She explained the findings and then, much to my distress, she turned the screen around to show us what she was talking about. In that alien image, supposedly belonging to my insides, sat everything we had lost. In all its smallness. In all its departure. The consultant came to confirm. My feet still in the stirrups, the doctor explained the three management procedures. She said that the Natural option could take up to another six weeks before actually producing results. I was already vehemently against the Medical option. Both had no guarantee of not requiring the surgical option anyway. I elected Surgical - I wanted it over. For both of us. For all of us.

The following day I travelled alone to King's College Hospital for the surgery. Day Surgery doesn't permit companions due to the limited space, and it seemed pointless to drag my husband down to drop me off at reception and then go home and wait to return and collect me. I felt overwhelmed by "irrational" emotions. I knew there was nothing I could do to save the baby - while the doctor could estimate the week it stopped growing, there was no way to tell just how much longer it had held on, or whether it ever had a heartbeat at all. I knew it needed to be removed for the health of my body and mind. But all of a sudden I was fiercely protective: the only thing I had managed to do was hold on to it for as long as possible, for nearly 13 weeks now, and keep it safe. Now I was hours away from it being suctioned from my body and destroyed. I didn't want them to take it away from me. I wanted to keep it safe from harm forever.

In reception, not even Bargain Hunt on the television could save me. Silent tears rolled, much to my shame, and dripped at their own will. A woman on the next block of seats moved to sit beside me. She asked if I would like the company, as she figured we were all waiting for pretty much the same thing. She was called in soon after, but that moment of kindness from a perfect stranger had helped dim the darkness. A little later, I was called forward with another woman. Her friend asked questions about picking her up and how long things would take... I watched the woman start drooping as the seconds passed. First the corners of her eyes, her mouth, then her shoulders slumped and she started quivering. As we were walked through the door to the wing, I heard myself say to her that if we were close to each other on the ward, I would keep her company if she liked. She turned to look at me, and whispered thank you, before her tears started to flow. Strengthened by the kindness shown to me in reception, I reached out and took her hand and she grasped it tightly. My own tears started to fall again but now, in those few moments as we walked towards our fate, neither of us were alone.

The hours on the ward passed in a slurry of the same questions, signing consent forms, vaguely reading the free newspaper, being measured for stockings, and waiting inside my little blue curtain cubicle, cut off from the world. I was walked into theatre, mercifully blind from having no lenses in, and as I lay on the gurney and saw the smears and blurs of the room being assembled, the tears just trickled free. The anaethetist injected a relaxant into my cannula and soon everything slipped away...

The aftermath of surgery was fuss-free, although the cramping whilst still on the ward was unbearable without more pain relief. The surgeon was pleased that all went well without complication. She talked me through trying again soon, so that it would try to stop my depression surging up and paralysing me with the fear of ever trying again, and also so that if I were one who miscarried again, they would be able to see if there was a genetic problem or reason for it, sooner rather than later.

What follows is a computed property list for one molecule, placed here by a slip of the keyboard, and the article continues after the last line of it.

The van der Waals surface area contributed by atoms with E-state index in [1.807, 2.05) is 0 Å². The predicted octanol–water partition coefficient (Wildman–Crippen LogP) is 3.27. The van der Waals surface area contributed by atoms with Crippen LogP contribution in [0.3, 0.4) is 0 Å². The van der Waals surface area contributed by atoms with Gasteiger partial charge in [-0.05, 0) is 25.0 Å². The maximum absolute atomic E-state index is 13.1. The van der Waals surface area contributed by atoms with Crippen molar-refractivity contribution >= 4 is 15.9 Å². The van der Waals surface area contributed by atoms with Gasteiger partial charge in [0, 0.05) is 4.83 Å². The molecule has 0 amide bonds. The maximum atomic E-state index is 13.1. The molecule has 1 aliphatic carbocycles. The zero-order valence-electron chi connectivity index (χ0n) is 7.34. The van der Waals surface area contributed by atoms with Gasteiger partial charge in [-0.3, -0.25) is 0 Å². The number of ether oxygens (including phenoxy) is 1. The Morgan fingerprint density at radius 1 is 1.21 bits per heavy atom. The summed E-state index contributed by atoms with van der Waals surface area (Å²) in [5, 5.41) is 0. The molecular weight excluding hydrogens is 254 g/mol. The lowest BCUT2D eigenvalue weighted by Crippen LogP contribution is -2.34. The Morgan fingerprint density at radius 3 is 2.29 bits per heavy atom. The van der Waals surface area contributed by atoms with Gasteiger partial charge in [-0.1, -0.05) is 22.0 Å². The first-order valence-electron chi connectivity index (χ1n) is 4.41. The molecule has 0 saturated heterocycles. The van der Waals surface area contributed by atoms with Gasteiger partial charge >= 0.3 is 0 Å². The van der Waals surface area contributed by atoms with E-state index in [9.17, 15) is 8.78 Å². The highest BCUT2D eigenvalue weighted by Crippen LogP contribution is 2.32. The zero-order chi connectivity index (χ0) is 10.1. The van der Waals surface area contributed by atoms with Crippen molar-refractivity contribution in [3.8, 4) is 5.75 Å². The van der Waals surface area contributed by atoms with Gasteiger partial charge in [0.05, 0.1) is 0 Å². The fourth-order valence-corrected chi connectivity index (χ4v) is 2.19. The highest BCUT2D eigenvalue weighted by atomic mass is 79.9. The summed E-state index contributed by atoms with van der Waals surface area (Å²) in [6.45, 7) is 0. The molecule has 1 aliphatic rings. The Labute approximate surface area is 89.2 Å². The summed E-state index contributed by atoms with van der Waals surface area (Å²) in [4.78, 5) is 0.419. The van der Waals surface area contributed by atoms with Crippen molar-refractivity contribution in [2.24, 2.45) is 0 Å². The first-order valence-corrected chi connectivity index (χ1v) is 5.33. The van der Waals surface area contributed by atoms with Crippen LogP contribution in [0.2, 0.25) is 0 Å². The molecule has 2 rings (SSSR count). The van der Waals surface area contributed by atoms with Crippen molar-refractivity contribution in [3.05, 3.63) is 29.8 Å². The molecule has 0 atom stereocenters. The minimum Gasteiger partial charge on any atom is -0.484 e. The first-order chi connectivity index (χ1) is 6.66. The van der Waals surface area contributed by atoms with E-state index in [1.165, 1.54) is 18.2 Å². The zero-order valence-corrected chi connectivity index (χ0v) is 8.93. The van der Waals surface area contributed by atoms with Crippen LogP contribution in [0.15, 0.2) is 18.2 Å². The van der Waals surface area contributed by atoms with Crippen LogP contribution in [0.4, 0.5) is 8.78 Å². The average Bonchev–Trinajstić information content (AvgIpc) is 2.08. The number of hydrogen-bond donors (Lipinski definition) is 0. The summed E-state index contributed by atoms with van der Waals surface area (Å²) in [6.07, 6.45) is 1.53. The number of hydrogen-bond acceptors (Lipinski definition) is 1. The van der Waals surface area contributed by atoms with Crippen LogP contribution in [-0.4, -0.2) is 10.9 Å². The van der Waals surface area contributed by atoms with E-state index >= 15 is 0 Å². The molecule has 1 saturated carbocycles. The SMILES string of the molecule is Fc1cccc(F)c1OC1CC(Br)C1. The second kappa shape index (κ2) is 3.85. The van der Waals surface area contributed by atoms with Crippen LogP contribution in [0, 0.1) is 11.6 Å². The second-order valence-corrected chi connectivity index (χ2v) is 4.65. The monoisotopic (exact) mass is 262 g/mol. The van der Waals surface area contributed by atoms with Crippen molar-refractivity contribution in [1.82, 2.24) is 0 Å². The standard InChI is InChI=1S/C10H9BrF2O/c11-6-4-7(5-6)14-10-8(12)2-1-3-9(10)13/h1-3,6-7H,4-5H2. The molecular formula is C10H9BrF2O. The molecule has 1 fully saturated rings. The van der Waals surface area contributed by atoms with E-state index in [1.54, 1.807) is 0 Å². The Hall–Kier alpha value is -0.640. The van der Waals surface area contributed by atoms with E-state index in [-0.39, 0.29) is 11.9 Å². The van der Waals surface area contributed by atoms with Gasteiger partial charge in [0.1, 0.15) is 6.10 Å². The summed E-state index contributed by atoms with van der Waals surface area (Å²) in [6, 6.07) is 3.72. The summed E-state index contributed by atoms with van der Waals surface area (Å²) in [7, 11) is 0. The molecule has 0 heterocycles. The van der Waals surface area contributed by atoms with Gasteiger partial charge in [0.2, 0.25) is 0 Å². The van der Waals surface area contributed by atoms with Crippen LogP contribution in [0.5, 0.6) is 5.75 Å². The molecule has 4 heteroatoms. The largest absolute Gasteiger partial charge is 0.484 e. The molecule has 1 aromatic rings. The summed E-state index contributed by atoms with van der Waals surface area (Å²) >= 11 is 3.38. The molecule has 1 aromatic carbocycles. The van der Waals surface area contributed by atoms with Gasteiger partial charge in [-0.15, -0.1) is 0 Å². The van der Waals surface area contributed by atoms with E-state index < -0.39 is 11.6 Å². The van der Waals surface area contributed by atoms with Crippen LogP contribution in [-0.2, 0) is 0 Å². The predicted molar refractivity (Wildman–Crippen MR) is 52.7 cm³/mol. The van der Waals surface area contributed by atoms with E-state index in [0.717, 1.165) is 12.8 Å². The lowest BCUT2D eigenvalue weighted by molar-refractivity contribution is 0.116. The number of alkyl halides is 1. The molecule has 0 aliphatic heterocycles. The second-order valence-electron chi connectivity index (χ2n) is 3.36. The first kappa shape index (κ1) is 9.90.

I am now physically through the ordeal, nearly a week later. Some bleeding is still expected, but it is now manageable. Psychologically and emotionally however...

It has been hard to explain the process to people without any experience of it. People have assumed that when you say you've miscarried, everything is over in that moment. Confusion has been painted on faces in trying to comprehend why I had to wait a week for a confirmation, and then my procedure. "But surely it was over when you started the bleeding..?"

I am trying incredibly hard to let it all go, and leave it behind me. I feel compelled to attach a brave face before being around people I know, afraid to cry or express true emotion in case they don't know how to handle it. At home, around my husband, I also try and leave the mask in place... I want to save him from my grief, while he copes with his own. I don't want him to worry - I want him to find his "normal" again and be okay in this world without our baby. I know he wants me to be open and honest and not push him away. I am afraid to take off this mask, for fear of what lies beneath it. I feel as if the holes I have drilled into my face, to hold it on, are slowly tearing and infecting and filling my heart with yet more pain.

But how do you find "normal"? When will it come back? Will you ever be that person you were before?

People haul you up to standing now, brush your dust off, and say that thousands of people are going through this, and the world hasn't got time to stop and wait for you to catch up. Get back on the train of life. Make normal things happen. Keep going. It will get easier. It's common. You're no different to anybody else.

Two weeks ago today, we were shoved onto a crossroad and left to find our way out, with no signposts. No guidelines. No road rules.

Normal may come, but normal is relative. It takes time. It is different for everyone. Grief is not identifiable as one particular colour. It will change with the light, with the weather, with an individual outlook. It takes time to understand, to comprehend, to accept, to assimilate. There is no cookie cutter way of responding. Of recovering. Of learning to let go. Of saying goodbye.

A friend wisely stated that no one is perfect. Except David Bowie and cats.

I think there might be something to that.

1 comment:

  1. All your blog posts are written straight from the heart. You perfectly describe how it feels emotionally and physically and echo how I've felt with my 2 missed miscarriages.
    I too am ab Aussie married to a Brit and so far away from 'home', my mum was the first person I rang both times and I so desperately wanted her by my side
    Thank you for helping take away the shame we all feel for our loss, a shame we shouldn't feel.